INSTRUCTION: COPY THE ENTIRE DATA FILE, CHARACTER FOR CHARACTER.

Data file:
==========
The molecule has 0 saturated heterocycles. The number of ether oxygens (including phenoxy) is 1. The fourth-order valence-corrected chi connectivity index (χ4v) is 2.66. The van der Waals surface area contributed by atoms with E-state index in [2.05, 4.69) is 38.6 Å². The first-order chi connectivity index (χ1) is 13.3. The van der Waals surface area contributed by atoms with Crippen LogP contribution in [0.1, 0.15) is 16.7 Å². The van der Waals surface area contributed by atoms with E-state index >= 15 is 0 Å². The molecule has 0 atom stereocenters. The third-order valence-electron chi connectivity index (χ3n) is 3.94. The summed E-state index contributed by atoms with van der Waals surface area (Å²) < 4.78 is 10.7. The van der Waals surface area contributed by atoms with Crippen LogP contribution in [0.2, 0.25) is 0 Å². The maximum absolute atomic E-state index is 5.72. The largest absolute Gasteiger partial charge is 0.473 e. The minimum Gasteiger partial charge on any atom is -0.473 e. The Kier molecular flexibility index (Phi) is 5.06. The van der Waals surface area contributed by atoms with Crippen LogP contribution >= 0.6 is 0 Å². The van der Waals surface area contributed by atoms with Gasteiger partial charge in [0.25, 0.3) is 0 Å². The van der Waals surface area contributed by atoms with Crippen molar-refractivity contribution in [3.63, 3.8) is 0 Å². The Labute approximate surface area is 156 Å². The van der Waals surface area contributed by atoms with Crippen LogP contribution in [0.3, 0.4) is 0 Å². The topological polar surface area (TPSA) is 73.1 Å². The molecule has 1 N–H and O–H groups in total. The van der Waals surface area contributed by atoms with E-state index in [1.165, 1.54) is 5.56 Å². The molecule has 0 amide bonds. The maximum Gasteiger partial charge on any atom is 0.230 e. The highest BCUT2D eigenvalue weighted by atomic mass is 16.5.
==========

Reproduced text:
The molecule has 0 saturated heterocycles. The number of ether oxygens (including phenoxy) is 1. The fourth-order valence-corrected chi connectivity index (χ4v) is 2.66. The van der Waals surface area contributed by atoms with E-state index in [2.05, 4.69) is 38.6 Å². The first-order chi connectivity index (χ1) is 13.3. The van der Waals surface area contributed by atoms with Crippen LogP contribution in [0.1, 0.15) is 16.7 Å². The van der Waals surface area contributed by atoms with E-state index >= 15 is 0 Å². The molecule has 0 atom stereocenters. The third-order valence-electron chi connectivity index (χ3n) is 3.94. The summed E-state index contributed by atoms with van der Waals surface area (Å²) < 4.78 is 10.7. The van der Waals surface area contributed by atoms with Crippen LogP contribution in [0.2, 0.25) is 0 Å². The maximum absolute atomic E-state index is 5.72. The largest absolute Gasteiger partial charge is 0.473 e. The minimum Gasteiger partial charge on any atom is -0.473 e. The Kier molecular flexibility index (Phi) is 5.06. The van der Waals surface area contributed by atoms with Crippen LogP contribution >= 0.6 is 0 Å². The van der Waals surface area contributed by atoms with Gasteiger partial charge in [0.25, 0.3) is 0 Å². The van der Waals surface area contributed by atoms with Crippen molar-refractivity contribution in [3.63, 3.8) is 0 Å². The Labute approximate surface area is 156 Å². The van der Waals surface area contributed by atoms with Crippen LogP contribution in [0.3, 0.4) is 0 Å². The topological polar surface area (TPSA) is 73.1 Å². The molecule has 1 N–H and O–H groups in total. The van der Waals surface area contributed by atoms with E-state index in [1.165, 1.54) is 5.56 Å². The molecule has 0 amide bonds. The maximum Gasteiger partial charge on any atom is 0.230 e. The highest BCUT2D eigenvalue weighted by atomic mass is 16.5.